I may be wrong but think it only activated straight away in trains where there was no associated vigilance device. Hence why being able to control DSD via power handle is useful on 313.
 

Stigy

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On most newer traction you can alternate your feet by taking one foot off and the replacing it with the other. It doesn't activate straight away.

I may be wrong but think it only activated straight away in trains where there was no associated vigilance device. Hence why being able to control DSD via power handle is useful on 313.
I was under the impression you have around 6 seconds between lifting your foot and the brakes applying.

Are you saying that some trains you can’t lift your foot until the vigilance beeps at you?
 

Tomnick

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On most newer traction you can alternate your feet by taking one foot off and the replacing it with the other. It doesn't activate straight away.

I may be wrong but think it only activated straight away in trains where there was no associated vigilance device. Hence why being able to control DSD via power handle is useful on 313.
156s have no vigilance, but you still get the five seconds or so to change feet or whatever else you want to do - you just don’t get any audible indication that you’ve taken your foot off it until it dumps the brake.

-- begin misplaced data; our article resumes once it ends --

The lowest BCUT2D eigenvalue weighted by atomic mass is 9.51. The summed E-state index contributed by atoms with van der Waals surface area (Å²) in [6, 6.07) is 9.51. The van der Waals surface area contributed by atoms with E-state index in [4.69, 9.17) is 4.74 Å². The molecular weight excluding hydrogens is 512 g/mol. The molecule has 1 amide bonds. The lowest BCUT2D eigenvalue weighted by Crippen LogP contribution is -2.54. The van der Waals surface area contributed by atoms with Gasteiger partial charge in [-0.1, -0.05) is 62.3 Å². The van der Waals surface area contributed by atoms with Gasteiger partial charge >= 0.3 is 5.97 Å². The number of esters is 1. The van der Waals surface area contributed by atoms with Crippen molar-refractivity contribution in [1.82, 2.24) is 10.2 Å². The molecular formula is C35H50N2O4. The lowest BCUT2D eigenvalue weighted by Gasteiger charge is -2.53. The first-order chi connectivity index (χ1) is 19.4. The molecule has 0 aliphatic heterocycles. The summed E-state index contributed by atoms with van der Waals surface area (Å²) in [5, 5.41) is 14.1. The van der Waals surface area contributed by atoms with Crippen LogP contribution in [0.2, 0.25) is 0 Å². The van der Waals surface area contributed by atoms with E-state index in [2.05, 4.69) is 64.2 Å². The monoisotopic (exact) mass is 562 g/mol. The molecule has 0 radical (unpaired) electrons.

170s are pretty good, with a holdover button that gives you quite a bit of freedom, e.g. to get out of the chair and go to the driver’s side window to look back along the train. Not sure how prevalent such things are nowadays.
 

Flange Squeal

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The class 350s had a 'top hat' design of DSD, with a raised platform in the middle, with a flat pedal either side. I found that more comfortable than any other class I've driven, because it allowed for an overall more comfortable driving position, having you foot raised off the floor.

Sometimes my foot and leg ache by the constant pressure, hence why often I change feet, and with the other 'free' leg, swing it madly!